Rewind the clock back 30 years and 1992 found thrash metal running out of steam. Death metal was arguably ruling the roost and grunge (boo!) was playing havoc with thrash metal’s prior dominance.
However, the genre wasn’t dead – it was just in a state of flux – and quality thrash was still being released, it was just a little harder to seek out. Here’s OUR pick of the 10 greatest thrash metal albums turning 30 years old in 2022…..
Exhorder – The Law [USA]
Exhorder‘s follow-up to their blistering debut Slaughter In The Vatican found the band harnessing grooves like no other band on earth (and we still ain’t gonna go into the Panteracomparisons, right!) and delivering a sophomore effort that arguably bettered its predecessor.
Quite simply, you cannot fuck with the likes of “Unforgiven”, “I Am The Cross” and “Un-Born Again”, as Exhorder’s groove-heavy thrash set about removing your spleen via your asshole.
Ferocious and unpredictable, Exhorder fully utilised their unique gut-punch grittiness to drive home serrated grooves at a mostly ferocious pace. Mostly? By its very nature, Exhorder’s stunning cover of Sabbath’s “Into The Void” momentarily slowed things down but Vinne LaBella and the boys still found time to ‘crunch’ it up and make it their own!
With Kyle Thomas sounding as furiously feral and as expressive as ever – spitting out a series of vignettes over more caustic riffs than should be humanly possible – for a short while there, Exhorder were the most exciting band on earth.
Assorted Heap – Mindwaves [Germany]
Assorted Heap‘s second album is a minor masterpiece. Pure and simple.
Hitting the prog ramp at high speed, Assorted Heap finessed their already impressive sound (1991’s far more aggressive The Experience Of Horror is also well worth checking out) and delivered an unsung classic of progressive thrash; the kind of calling card that should have seen them attain more than mere ‘cult’ status.
Transcending genre trappings with ease, Assorted Heap mirrored the wholesale changes and ‘anything is possible’ mentality of Sarcofago circa The Laws Of Scourge, ultimately delivering an album that lived and died by its palpable atmosphere and unique, often ornate, clarity of sound.
A distinctive moment in thrash.
Entropy – Ashen Existence [Canada]
A progressive and technical thrash colossus, Entropy’s debut album, Ashen Existence, may not be as well-known as it should be but that just means that when you do discover it, you’re in for one hell of a welcome surprise!
This was ambitious thrash, buoyed by technicality and hell-bent on challenging the notion of what thrash could be. With Ger Schreinert’s vocals swiftly alternating between death growls and raspy screams and wails, Entropy’s genius lay in their ability to hop between sub-genres at will, with changes in tempo and time signatures throwing endless curveballs throughout each and every, lengthy, track.
While, at times, Ashen Existence may sound like Entropy crammed 3 albums of material into the one song (never mind the one album!) – and the sheer number of ideas thrown around with wild abandon can often be overwhelming – if you dig a little deeper it’s abundantly clear that Ashen Existence was the Canadian answer to Dark Angel’s Time Does Not Heal…..and praise doesn’t really get any loftier than that!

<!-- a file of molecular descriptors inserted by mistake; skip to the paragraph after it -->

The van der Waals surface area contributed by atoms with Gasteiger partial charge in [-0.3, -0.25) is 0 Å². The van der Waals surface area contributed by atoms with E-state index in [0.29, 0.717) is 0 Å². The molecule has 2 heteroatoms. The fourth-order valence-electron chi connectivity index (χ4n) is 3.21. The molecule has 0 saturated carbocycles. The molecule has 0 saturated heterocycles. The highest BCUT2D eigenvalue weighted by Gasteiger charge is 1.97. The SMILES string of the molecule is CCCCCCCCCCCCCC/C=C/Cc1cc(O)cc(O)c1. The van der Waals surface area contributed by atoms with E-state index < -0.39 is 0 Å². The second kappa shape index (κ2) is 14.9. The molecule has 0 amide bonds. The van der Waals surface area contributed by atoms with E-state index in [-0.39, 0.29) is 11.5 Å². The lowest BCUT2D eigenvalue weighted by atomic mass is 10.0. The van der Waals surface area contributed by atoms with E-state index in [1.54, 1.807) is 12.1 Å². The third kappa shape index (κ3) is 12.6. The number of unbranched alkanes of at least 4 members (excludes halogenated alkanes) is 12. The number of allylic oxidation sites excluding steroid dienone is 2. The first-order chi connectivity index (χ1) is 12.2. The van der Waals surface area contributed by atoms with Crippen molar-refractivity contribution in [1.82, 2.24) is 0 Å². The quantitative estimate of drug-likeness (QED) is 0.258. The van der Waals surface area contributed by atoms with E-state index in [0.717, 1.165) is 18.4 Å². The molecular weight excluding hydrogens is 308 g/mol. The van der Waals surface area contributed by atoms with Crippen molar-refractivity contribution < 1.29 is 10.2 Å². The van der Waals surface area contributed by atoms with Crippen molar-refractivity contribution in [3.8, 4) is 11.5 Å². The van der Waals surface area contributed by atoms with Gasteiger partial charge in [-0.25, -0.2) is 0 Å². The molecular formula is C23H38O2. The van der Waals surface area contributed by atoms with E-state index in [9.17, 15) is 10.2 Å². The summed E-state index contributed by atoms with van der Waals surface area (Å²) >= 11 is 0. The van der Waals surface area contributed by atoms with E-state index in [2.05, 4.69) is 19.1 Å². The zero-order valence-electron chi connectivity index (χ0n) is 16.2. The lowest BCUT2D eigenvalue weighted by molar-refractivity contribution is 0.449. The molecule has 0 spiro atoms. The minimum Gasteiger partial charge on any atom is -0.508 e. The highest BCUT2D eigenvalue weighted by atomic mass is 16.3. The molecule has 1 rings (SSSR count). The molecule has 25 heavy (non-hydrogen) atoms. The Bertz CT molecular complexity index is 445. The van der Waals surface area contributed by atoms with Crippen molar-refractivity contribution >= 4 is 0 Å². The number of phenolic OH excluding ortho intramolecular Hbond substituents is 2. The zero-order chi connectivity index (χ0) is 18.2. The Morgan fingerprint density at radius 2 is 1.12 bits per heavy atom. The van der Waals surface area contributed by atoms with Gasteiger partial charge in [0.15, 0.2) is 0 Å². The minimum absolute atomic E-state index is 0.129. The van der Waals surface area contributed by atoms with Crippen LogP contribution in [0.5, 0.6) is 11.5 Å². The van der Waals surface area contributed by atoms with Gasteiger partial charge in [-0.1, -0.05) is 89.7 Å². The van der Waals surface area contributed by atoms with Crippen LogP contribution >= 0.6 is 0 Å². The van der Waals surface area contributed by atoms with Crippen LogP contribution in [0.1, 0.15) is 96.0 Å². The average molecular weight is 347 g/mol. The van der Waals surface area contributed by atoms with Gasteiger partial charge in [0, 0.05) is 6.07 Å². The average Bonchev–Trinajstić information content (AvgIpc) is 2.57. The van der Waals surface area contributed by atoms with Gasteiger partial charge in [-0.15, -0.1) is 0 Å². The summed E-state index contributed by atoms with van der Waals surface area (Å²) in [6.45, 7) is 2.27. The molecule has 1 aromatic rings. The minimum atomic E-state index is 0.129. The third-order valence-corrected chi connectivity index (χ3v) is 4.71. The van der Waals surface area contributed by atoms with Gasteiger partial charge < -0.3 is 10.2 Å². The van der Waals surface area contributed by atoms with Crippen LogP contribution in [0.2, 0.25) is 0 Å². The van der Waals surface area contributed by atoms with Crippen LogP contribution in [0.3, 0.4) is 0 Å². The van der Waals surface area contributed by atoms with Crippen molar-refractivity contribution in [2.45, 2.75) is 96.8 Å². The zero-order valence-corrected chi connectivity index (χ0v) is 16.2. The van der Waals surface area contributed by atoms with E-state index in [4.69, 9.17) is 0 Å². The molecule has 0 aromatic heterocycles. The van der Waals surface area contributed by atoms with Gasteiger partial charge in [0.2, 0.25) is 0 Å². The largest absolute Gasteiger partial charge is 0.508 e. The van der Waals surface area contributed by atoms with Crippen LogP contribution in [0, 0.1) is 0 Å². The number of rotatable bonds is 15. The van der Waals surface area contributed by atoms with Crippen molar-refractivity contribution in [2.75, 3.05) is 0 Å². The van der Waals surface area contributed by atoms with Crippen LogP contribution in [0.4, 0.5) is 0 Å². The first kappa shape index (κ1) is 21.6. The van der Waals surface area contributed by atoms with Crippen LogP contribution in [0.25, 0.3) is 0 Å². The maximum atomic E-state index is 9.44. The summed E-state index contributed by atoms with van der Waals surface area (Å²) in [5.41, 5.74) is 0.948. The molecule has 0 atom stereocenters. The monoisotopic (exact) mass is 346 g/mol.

Skyclad – A Burnt Offering For The Bone Idol [UK]
Before they went 100% folk, Skyclad followed up their outstanding debut The Wayward Sons Of Mother Earth with another slab of unique UK thrash. Continuing and refining the uniquely pagan sound Sabbat pioneered on their groundbreaking albums History Of A Time To Come and Dreamweaver, this may be a love it or hate it record for thrash fans but those with an adventurous spirit -and a penchant for bands who gleefully experimented with thrash’s rigid rules – will hear Skyclad adapting the formula to create something idiosyncratic and distinctly British.
The addition of full-time fiddler Fritha Jenkins (we simply refer to the act of playing the fiddle of course) bolstered Skyclad’s sound that was still built around Martin Walkyier’s distinctive vocal delivery and a multiude of rapid-fire thrash riffs. Take the aforementioned irresistibly thrashy “Salt On The Earth (Another Man’s Poison)” as the perfect example of thrash existing in a folk metal framework; few could pull off such a disparate melding of styles but Skyclad, particularly on A Burnt Offering For The Bone Idol, mastered the craft.
Interestingly, Skyclad’s The Wayward Sons Of Mother Earth and A Burnt Offering For The Bone Idol remain the perfect companion pieces to Sabbat’s two Walkyier fronted classics; an exquisite quadruplet of frighteningly original albums which deserve arrant adulation.
Testament – The Ritual [USA]
Testament’s last gasp attempt at cracking the mainstream was the equal of anything being released by Metallica, Megadeth etc at the time. With Chuck Billy once again proving his versaitlity as a vocalist, Alex Skolnick laying down his claim as the finest guitarist of his generation and the band, as a whole, proving they could deliver mature thrash that didn’t skimp on power and grit, The Ritual really should have been the album to send Testament stratospheric.
Why it failed to do so is one of life’s cruelest twists of fate because The Ritual had everything. Highly melodic and filled with sublime songrwriting, the aggression of old may have been subdued….but Testament’s overwhelming talent remained – just give “Return to Serenity” a spin and try denying that it’s one of the finest thrash ballads ever penned.
Fact: Alongside Death Angel’s Act III, Testament’s The Ritual was the finest mainstream thrash album of the 90’s. Disagree? Tell someone who cares.